Hymn of the Nations, 1944

Hymn of the Nations, 1944


♪ [music] ♪ ♪ [music] ♪ [Narrator] Every week, the magic of radio brings the music of Arturo Toscanini to millions of Americans. America has taken Toscanini to its heart. Not only as a musician of unmatchable talent,
but also as a champion of democracy. In his house above the Hudson River near New
York, he has found a haven of freedom for his children and grandchildren. But his thoughts have never been far from
his beloved Italy. ♪ [music] ♪ Americans know that this son of a soldier
of Garibaldi refused to allow his music to become the servant of tyrants. They know that 20 years ago, he took his stand
against the tyranny of fascism in his own land. When the fascist rose to power in Germany,
Toscanini withdrew from Beirut. When Austria was forced into the right, Toscanini
was heard no more at Salzburg. And when the night of fascism darkened most of continental Europe, he brought his music and his democratic faith to the new world. He was not alone. Other Italians who preferred exile to slavery
were carrying on the fight in America. Gaetano Salvemini, the historian, lectured to young Americans in the classrooms of Harvard University G.A. Borgese at the University of Chicago, taught
American boys and girls to understand and love Italian literature. And some kept the dream of a free Italy alive
through the press. In New York, Giuseppe Lucas, Aurelio NaTorre,
Carro Apratto fought fascism with their pens. So did Colonel Randolph Opachardi,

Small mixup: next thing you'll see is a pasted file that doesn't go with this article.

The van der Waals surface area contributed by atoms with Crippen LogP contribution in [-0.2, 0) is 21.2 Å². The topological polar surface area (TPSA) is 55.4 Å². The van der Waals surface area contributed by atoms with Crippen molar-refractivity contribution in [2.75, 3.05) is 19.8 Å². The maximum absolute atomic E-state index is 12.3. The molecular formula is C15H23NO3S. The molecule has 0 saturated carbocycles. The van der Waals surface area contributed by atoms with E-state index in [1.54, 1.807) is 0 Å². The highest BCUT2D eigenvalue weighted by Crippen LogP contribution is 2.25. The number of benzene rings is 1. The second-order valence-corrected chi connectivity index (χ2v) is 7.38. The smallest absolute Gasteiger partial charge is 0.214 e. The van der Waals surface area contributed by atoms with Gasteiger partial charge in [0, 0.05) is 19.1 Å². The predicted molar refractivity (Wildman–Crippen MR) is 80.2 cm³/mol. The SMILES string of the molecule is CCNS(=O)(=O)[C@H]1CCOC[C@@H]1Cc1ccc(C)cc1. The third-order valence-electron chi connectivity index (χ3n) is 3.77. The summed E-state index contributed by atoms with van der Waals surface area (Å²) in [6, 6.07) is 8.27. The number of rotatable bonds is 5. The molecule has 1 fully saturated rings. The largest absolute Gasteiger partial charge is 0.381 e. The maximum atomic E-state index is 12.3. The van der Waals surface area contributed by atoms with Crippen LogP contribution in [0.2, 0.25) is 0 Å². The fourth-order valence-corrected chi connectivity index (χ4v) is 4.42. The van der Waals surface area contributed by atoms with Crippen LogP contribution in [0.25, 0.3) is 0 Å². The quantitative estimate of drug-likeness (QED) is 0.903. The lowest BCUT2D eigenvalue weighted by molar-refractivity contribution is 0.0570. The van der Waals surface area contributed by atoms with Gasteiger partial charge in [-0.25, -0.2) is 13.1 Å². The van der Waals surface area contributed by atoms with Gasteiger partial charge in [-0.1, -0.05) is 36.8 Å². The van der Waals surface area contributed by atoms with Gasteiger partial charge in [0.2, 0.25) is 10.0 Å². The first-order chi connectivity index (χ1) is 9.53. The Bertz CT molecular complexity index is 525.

soldier and editor. Dan Strutzel, priest, and patriot, preached
democracy in the Christian ideal from his repute in Florida. For 20 years, these men had waited, fought,
and hoped. [bell rings] [Man] We interrupt this program for a special
news bulletin. Rome, July 25th. The first of the access tyrants has been deposed. Benito Mussolini has been removed as dictator
of Italy. Italy has thrown off the fascist yoke and
is free at last of the tyranny, which has betrayed and enslaved her. This is the day for which millions of Americans
of Italian descent have been waiting. – This is the day Arturo Toscanini had his
answer ready, and his answer was music. ♪ [music] ♪ – Giuseppe Verdi’s Hymn of the Nations, music
not for Italy alone, but for all the nations united in freedom. The maestro himself edited Verdi’s score to
honor the great free allies of today. At the broadcasting studio, they prepared
to put the great music on the air. With the American tenor Jan Peerce as soloist,
the Westminster College Choir, and the NBC Symphony Orchestra. Verdi composed the hymn to celebrate Italy’s
struggle to free herself from foreign domination. It was performed at the International Exposition
in London in 1862. Arturo Toscanini had last conducted it in
Italy in 1915 during another war forced on civilization by the German militarists. Now from New York, the music went out to celebrate
Italy’s new renaissance in freedom. ♪ [music] ♪ ♪ [music] ♪ [opera singing] ♪ [music] ♪ ♪ [music] ♪ [opera singing] ♪ [music] ♪ ♪ [music] ♪ [opera singing] ♪ [music] ♪ ♪ [music] ♪ [opera singing] ♪ [music] ♪ [singing] ♪Oh, say, can you see, by the dawn’s early light, ♪ ♪ What so proudly we hailed, At the twilight’s
last gleaming, ♪ ♪ Whose broad stripes and bright stars,
Through the perilous fight, ♪ ♪ O’er the ramparts we watched, Were so
gallantly streaming, ♪ ♪ And the rockets’ red glare, The bombs
bursting in air, ♪ ♪ Gave proof through the night that our
flag was still there.♪ ♪ O say, does that star-spangled banner
yet wave ♪ ♪ O’er the land of the free ♪and the home ♪ ♪of the♪ ♪brave ♪

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